There is hope yet for the malnourisheQ adults in Somalia, ~o had previ- ously been written off as doomed to die by the international aid agencies, who focussed all their atten- tion on the children. But nowa new study conducted by Steve Collins of the Irish relief agency Concerl] Worldwide (cw) -whois stationed in Somalia - points out that the adults too can make full recovery if given the right treatment.

With the help of Michael Golden of the University of Aberdeen, Collins has devised a special diet for the starving Somali grown-ups. Till recently the assessments of the survival capabilities of a human being had been made on the basis of his body mass index (BMI). It was sug- gested that those with BMI level below 12 were doomed to die.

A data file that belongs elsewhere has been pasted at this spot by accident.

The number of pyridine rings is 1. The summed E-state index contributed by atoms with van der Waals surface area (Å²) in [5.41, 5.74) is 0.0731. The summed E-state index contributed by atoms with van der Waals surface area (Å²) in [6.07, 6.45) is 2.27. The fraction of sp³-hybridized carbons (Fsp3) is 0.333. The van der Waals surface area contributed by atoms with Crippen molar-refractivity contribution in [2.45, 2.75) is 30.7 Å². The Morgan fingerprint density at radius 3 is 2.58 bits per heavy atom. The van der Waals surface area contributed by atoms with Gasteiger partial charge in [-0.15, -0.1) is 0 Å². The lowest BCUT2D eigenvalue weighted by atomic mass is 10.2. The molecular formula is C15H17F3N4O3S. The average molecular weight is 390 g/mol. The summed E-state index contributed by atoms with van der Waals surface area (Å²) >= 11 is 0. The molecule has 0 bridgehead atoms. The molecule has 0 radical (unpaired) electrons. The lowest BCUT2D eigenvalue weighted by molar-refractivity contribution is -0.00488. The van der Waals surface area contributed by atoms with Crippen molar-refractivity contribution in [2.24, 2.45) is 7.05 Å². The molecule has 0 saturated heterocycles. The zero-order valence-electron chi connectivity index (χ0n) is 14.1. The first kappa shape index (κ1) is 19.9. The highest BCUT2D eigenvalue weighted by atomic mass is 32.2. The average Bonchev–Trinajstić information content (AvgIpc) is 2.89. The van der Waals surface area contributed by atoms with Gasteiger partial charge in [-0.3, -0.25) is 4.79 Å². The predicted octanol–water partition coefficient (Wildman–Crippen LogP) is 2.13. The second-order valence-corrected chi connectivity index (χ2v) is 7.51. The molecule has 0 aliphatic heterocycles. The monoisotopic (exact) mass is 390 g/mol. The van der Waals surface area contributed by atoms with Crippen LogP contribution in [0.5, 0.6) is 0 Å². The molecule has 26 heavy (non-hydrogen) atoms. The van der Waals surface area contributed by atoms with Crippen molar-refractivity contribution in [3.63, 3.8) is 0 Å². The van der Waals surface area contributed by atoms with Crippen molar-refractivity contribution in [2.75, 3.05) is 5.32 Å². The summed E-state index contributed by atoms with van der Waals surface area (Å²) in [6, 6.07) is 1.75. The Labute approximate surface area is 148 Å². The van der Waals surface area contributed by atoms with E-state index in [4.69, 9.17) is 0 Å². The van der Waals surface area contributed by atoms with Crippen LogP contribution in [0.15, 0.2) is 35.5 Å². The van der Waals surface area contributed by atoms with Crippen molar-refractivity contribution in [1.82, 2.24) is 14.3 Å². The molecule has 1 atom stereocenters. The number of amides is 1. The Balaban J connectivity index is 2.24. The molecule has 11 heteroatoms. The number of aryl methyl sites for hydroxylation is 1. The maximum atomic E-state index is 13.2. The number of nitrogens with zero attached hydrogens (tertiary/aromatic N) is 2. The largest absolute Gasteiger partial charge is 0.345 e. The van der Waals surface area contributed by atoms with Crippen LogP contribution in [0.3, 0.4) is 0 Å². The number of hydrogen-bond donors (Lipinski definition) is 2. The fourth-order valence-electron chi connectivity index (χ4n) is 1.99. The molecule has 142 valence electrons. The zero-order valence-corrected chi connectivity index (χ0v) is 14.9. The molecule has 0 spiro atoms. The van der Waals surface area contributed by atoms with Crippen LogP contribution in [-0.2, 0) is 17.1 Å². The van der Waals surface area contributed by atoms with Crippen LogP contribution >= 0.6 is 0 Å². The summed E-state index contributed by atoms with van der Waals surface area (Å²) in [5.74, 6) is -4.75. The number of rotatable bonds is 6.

But the cw workers insist that they have succeeded in reviving adults with BMilev- els as low as 8.7. Collins' remedy is now being put into practice. In the ongoing relief efforts in the country, cw and other agencies are setting up adult therapeutic centres. The World Health Organization too has agreed, for the first time, to include a chapter on specialised care for adults in its new guide- lines on famine relief.

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